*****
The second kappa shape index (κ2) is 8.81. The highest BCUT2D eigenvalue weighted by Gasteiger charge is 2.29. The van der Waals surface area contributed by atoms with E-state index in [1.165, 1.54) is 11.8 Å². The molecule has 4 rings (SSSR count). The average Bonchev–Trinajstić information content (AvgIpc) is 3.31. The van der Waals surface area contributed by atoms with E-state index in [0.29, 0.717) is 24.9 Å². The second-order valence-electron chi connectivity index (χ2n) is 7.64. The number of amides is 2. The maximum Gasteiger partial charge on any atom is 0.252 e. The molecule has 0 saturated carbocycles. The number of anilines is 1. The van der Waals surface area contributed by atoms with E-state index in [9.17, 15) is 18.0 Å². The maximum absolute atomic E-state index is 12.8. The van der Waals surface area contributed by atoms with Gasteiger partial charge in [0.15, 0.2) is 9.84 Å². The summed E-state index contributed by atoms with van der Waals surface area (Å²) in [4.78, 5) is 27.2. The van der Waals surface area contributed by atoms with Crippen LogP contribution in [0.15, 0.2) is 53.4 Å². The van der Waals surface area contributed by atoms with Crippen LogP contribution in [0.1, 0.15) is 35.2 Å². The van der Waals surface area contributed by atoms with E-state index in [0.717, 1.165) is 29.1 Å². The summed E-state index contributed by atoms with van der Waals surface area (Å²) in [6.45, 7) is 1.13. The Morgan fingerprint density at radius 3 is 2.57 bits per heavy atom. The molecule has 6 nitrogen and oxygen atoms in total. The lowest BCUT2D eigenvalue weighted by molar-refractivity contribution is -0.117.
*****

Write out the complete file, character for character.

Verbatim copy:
The second kappa shape index (κ2) is 8.81. The highest BCUT2D eigenvalue weighted by Gasteiger charge is 2.29. The van der Waals surface area contributed by atoms with E-state index in [1.165, 1.54) is 11.8 Å². The molecule has 4 rings (SSSR count). The average Bonchev–Trinajstić information content (AvgIpc) is 3.31. The van der Waals surface area contributed by atoms with E-state index in [0.29, 0.717) is 24.9 Å². The second-order valence-electron chi connectivity index (χ2n) is 7.64. The number of amides is 2. The maximum Gasteiger partial charge on any atom is 0.252 e. The molecule has 0 saturated carbocycles. The number of anilines is 1. The van der Waals surface area contributed by atoms with E-state index in [9.17, 15) is 18.0 Å². The maximum absolute atomic E-state index is 12.8. The van der Waals surface area contributed by atoms with Gasteiger partial charge in [0.15, 0.2) is 9.84 Å². The summed E-state index contributed by atoms with van der Waals surface area (Å²) in [4.78, 5) is 27.2. The van der Waals surface area contributed by atoms with Crippen LogP contribution in [0.15, 0.2) is 53.4 Å². The van der Waals surface area contributed by atoms with Crippen LogP contribution in [0.1, 0.15) is 35.2 Å². The van der Waals surface area contributed by atoms with E-state index in [0.717, 1.165) is 29.1 Å². The summed E-state index contributed by atoms with van der Waals surface area (Å²) in [6.45, 7) is 1.13. The Morgan fingerprint density at radius 3 is 2.57 bits per heavy atom. The molecule has 6 nitrogen and oxygen atoms in total. The lowest BCUT2D eigenvalue weighted by molar-refractivity contribution is -0.117.